Dalley Leading State in Scoring
the SCOUTING REPORT
Thanks to the pandemic, a recently frenetic work schedule, and sporadic day trips to Athens looking at houses, I’ve only been able to see a couple of Vidalia basketball games. When I did, I can’t tell you how impressed I was with Vidalia’s Ty Dalley. So far, in this pandemic plagued basketball season, the 6’4” junior Indian is leading the GHSA in scoring with an average of 27.4 points per game.
That is despite a sporadic schedule with canceled games and playing in what is undoubtedly the toughest Class AA region in Georgia. As an example, Friday’s game against Jeff Davis was postponed because some of the Yellow Jackets’ personnel tested positive for Covid- 19.
I knew that Coach Tommy Dalley’s son was an outstanding jump shooter. I did not know that he had developed his inside game as much as he has.
All of this is while he’s dealing with handsey and physical defenses; sort of like the handsey defense played on Jimmy Chitwood, the star for Hickory in the basketball movie Hoosiers. I expect that Coach Dalley occasionally feels like Coach Norman Dale (played by Gene Hackman) in the movie.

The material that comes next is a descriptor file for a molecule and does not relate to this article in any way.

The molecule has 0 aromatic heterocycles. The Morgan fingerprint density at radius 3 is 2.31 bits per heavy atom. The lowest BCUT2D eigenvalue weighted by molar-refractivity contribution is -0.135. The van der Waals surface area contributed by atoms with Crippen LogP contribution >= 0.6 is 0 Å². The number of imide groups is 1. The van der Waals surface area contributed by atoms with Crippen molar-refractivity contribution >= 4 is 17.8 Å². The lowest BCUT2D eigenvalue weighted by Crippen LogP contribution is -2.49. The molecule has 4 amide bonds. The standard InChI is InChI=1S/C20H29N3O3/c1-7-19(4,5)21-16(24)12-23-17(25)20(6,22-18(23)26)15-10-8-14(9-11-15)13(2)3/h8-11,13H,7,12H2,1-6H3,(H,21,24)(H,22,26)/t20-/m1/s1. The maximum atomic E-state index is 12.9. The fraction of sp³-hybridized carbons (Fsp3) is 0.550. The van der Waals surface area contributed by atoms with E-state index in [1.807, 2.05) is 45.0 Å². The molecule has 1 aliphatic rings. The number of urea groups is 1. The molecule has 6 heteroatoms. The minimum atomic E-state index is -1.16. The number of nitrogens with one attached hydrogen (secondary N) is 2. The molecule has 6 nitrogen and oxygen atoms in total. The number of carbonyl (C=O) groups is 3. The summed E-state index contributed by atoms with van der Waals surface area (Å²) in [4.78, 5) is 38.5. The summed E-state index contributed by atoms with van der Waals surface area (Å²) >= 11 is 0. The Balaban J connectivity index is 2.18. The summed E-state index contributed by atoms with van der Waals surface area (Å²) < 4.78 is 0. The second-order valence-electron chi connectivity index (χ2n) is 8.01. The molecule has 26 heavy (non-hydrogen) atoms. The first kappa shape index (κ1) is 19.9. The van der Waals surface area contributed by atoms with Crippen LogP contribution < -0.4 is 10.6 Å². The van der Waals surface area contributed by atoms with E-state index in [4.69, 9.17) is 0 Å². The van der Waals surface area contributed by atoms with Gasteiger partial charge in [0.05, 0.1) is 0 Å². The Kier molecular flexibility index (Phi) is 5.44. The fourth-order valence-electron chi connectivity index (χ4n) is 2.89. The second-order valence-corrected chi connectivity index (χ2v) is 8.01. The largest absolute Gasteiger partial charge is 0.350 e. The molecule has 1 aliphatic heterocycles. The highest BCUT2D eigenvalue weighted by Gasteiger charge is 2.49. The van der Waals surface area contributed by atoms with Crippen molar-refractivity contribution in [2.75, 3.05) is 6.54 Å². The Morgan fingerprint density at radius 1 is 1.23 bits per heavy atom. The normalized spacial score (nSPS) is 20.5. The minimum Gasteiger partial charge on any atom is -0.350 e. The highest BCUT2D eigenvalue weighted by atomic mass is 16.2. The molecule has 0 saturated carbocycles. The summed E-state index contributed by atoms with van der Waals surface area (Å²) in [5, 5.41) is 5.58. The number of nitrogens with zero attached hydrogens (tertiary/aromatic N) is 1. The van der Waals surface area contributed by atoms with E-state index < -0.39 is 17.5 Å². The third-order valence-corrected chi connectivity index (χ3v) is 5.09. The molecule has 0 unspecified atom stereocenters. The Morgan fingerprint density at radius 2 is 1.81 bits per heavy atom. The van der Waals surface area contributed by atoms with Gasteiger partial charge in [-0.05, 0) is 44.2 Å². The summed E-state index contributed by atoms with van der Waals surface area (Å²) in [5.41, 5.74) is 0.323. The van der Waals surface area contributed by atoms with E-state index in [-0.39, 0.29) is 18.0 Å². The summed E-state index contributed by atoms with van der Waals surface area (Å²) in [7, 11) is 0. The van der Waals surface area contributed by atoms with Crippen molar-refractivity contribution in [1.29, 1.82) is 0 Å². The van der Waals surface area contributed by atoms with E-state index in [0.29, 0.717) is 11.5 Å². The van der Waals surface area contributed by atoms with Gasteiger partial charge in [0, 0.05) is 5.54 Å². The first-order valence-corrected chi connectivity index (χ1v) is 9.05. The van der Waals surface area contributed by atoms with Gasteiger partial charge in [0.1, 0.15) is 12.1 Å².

I can tell you this. Ty is confident. You can hear him talking on the floor. “Give me the ball, give me the ball.”
At 6’4” tall. I don’t think Ty will grow much more than a couple of inches though. He has the same body type and shooting form as Billy Cunningham, who became a great NBA player, even though Cunningham was left handed.
A long time ago, Hal Parsons and I accompanied his dad, Coach Ralph Parsons, to a couple of weeks of basketball camp at Florida Presbyterian College in Tampa.
The coach at the school, now known as Eckerd College, was Jim Harley, a former player at Georgia Southern with Coach Parsons and a former coach at Brewton Parker.
Harley obviously had some connection with Billy Cunningham, because he had the former North Carolina All-American and All-Pro forward with the Philadelphia 76ers come show us how he shot the ball.
Cunningham entered the gym with Larry Conley, a former All-American at the University of Kentucky, who played in the famous game against Texas Western in the 1966 NCAA Final.
Cunningham was wearing a coat and tie, and he carried a small bag with him. The bag contained his basketball shoes. After donning the shoes and doing away with the coat and tie, Cunningham asked if we wanted to know about shooting the basketball.
After a short speech about elbow position and putting a gentle backspin on the ball when it comes off your fingers, he started to shoot.
He never left the top of the key as he nailed shot-after-shot. In fact, Hal and I counted 24 shots before he missed. continued from page
For the record, the 6’7” Cunningham averaged 21-2 points per game in an NBA and ABA career that spanned 12 years. He was named to the NBA’s 50th anniversary all-time team. As my grandfather used to say, “That’s high cotton.”
Cunningham also became a great NBA coach, going 454-196 in his career before retirement.
I’m not saying that Ty Dalley can become a Billy Cunningham. Let’s just say that with hard work and a little growth spurt, the odds are a little higher that he can.